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Dia turns the spotlight on female Land Art pioneer Nancy Holt

New York show recreates 1970s installations that inspired her best known work

The genesis of Nancy Holt’s famous Sun Tunnels (1973–76) in the Utah desert can be seen in the Dia show © Holt-Smithson Foundation and Dia Art Foundation; Licensed by VAGA; Photos: ZCZ Films/James Fox and Nancy Holt

When the Dia Art Foundation acquired Sun Tunnels (1973-76), Nancy Holt’s visionary art project in the Utah desert from the Holt-Smithson Foundation last March, it cast the move as an effort to give the artist the place she deserved alongside her male peers in the Land Art movement. Now Dia is making good on its promise, exploring the thought process that culminated in the creation of Sun Tunnels with an ambitious exhibition of two room-sized installations that the late artist created in New York galleries in the 1970s.

The show recreates Holes of Light (1973), which the Holt-Smithson Foundation gave to Dia following the purchase of Sun Tunnels (for an undisclosed sum), and Mirrors of Light 1 (1974). Both works underline a pivotal shift in the artist’s thinking, toward a meditation on the complexities of light, perception and the viewer’s unique experience. Up until the 1970s Holt was mainly known for her experimental work in photography, film and concrete poetry.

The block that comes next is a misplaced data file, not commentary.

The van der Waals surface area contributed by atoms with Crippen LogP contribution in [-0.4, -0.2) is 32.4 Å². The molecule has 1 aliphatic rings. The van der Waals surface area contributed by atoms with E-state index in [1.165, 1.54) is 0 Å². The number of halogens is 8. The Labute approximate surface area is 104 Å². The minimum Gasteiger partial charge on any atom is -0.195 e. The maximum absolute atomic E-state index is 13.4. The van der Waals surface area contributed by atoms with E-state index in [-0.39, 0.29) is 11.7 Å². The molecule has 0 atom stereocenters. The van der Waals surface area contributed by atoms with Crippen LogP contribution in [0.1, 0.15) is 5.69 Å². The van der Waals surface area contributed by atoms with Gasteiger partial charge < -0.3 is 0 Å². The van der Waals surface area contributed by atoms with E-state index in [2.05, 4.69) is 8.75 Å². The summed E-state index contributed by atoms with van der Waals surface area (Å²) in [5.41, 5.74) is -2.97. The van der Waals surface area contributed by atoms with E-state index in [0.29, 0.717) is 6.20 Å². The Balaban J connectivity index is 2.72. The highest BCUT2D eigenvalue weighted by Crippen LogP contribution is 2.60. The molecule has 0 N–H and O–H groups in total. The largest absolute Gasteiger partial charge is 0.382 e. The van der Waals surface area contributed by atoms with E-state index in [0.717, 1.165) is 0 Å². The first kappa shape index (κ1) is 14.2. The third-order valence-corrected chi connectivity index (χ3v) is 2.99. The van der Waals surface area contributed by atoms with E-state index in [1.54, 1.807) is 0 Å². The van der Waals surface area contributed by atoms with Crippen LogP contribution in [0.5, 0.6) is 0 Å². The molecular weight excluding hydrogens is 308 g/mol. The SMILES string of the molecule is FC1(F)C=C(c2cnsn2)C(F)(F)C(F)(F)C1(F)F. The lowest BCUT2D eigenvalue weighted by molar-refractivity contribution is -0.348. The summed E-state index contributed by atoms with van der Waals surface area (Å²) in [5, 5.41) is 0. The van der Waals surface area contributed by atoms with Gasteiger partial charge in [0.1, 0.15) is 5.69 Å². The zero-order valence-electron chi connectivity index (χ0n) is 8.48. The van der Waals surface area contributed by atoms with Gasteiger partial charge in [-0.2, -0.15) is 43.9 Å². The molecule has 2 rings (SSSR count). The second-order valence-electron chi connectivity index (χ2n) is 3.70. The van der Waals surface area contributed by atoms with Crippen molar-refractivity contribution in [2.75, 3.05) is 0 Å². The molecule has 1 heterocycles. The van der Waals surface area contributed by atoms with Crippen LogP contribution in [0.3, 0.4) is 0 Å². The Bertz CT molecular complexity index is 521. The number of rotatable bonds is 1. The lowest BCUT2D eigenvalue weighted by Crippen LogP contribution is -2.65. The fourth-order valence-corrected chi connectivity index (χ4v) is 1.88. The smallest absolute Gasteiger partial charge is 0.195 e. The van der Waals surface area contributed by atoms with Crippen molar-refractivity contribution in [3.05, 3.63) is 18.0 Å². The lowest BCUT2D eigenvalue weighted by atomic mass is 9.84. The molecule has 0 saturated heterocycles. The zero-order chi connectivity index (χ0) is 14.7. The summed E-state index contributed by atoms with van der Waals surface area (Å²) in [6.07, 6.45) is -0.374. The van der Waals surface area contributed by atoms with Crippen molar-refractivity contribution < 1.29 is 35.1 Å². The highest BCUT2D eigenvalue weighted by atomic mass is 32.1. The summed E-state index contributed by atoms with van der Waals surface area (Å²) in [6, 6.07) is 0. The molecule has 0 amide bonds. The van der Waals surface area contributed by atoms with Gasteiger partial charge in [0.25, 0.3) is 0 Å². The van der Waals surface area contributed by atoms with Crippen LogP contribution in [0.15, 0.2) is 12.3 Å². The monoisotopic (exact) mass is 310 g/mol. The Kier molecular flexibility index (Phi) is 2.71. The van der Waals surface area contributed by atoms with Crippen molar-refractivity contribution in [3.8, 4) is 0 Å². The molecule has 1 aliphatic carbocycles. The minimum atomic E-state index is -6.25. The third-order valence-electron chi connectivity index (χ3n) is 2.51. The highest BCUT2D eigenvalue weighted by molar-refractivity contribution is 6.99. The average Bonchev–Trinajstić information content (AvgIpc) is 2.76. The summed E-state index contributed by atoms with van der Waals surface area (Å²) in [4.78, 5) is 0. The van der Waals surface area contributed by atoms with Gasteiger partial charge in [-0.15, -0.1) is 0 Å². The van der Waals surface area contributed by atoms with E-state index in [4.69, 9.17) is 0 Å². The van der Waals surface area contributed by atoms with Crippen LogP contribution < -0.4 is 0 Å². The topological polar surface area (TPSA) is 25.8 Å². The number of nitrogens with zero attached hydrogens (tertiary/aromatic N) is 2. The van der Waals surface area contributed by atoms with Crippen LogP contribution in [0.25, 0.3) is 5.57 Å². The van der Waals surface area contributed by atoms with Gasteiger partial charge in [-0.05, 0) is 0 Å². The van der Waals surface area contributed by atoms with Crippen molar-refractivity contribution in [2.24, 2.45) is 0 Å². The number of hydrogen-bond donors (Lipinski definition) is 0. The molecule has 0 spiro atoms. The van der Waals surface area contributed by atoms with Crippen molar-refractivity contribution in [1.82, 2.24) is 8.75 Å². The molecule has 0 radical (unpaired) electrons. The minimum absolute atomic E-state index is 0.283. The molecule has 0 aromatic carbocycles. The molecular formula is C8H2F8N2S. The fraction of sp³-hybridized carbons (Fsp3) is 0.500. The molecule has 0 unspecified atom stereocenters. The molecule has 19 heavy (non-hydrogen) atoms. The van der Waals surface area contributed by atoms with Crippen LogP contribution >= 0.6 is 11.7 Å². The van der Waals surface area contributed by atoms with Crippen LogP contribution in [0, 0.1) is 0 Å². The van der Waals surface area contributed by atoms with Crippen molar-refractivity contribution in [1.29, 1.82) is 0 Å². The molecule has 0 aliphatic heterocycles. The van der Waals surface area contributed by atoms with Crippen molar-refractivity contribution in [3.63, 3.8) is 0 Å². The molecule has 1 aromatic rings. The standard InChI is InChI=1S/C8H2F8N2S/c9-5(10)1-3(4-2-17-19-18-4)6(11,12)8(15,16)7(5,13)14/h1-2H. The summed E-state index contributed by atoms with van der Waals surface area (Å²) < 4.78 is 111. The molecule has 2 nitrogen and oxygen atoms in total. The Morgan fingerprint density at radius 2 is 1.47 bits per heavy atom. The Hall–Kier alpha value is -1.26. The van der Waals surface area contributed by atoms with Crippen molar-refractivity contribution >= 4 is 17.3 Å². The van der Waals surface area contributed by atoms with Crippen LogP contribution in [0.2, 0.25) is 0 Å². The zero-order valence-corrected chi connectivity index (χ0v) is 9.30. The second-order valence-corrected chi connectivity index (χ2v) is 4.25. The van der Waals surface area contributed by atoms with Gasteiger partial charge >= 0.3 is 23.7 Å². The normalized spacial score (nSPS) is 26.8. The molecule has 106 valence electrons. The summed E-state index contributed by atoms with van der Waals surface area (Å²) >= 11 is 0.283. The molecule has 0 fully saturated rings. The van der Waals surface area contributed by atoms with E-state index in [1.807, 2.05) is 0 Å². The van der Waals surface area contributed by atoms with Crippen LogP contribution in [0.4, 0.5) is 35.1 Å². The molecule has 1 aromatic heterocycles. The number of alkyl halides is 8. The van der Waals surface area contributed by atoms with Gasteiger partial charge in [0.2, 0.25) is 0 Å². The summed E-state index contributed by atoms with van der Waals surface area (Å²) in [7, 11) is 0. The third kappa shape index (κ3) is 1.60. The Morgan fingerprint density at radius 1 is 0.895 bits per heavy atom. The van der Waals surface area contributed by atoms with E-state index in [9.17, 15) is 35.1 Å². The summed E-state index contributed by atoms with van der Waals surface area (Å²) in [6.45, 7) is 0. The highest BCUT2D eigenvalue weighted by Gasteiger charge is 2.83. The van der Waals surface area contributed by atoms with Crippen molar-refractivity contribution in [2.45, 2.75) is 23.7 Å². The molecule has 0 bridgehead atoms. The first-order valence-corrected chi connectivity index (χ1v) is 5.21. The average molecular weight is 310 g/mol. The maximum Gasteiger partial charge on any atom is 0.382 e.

“They are almost studies toward these larger explorations that she then conceived for public artworks, but primarily [seen] in Sun Tunnels,” says Kelly Kivland, the associate curator at Dia. “She’s playing with light as a material form,” she adds. Sun Tunnels, created in the remote Great Basin Desert (where it will remain following the acquisition), consists of four cylindrical concrete tubes arranged on the ground in an open cross format. Functioning as viewing devices, the tunnels align with the sunrise and sunset on the horizon during the summer and winter solstices.

Nancy Holt's Holes of Light (1973) © Holt-Smithson Foundation and Dia Art Foundation; Licensed by VAGA; Photos: ZCZ Films/James Fox and Nancy Holt

To recreate the precursor installations, rebuilt from scratch, Dia pored over documents, writings and drawings by Holt and art reviews from the period. “Her measurements are very precise,” Kivland says. “The math involved is quite intricate, but she was really explicit about it.”

Dia’s relationship with Holt stretches back to the foundation’s 1999 acquisition of the Land Art work Spiral Jetty (1970) by Holt’s husband, Robert Smithson, whose art-world reputation still dwarfs hers. Kivland suggests that the artist has been under recognised not just because of the male dominance of the Land Art movement but because of Holt’s own decision to pull away from the New York gallery world and to move out West. “I think Nancy chose to walk away,” she explains. But there’s also “the overlooking of all the women during that time, and their contributions to the greater movement.”

This exhibition is supported by the Brown Foundation of Houston and the Horace W. Goldsmith Foundation, among others.

Nancy Holt, Dia:Chelsea, New York, 15 September-16 February 2019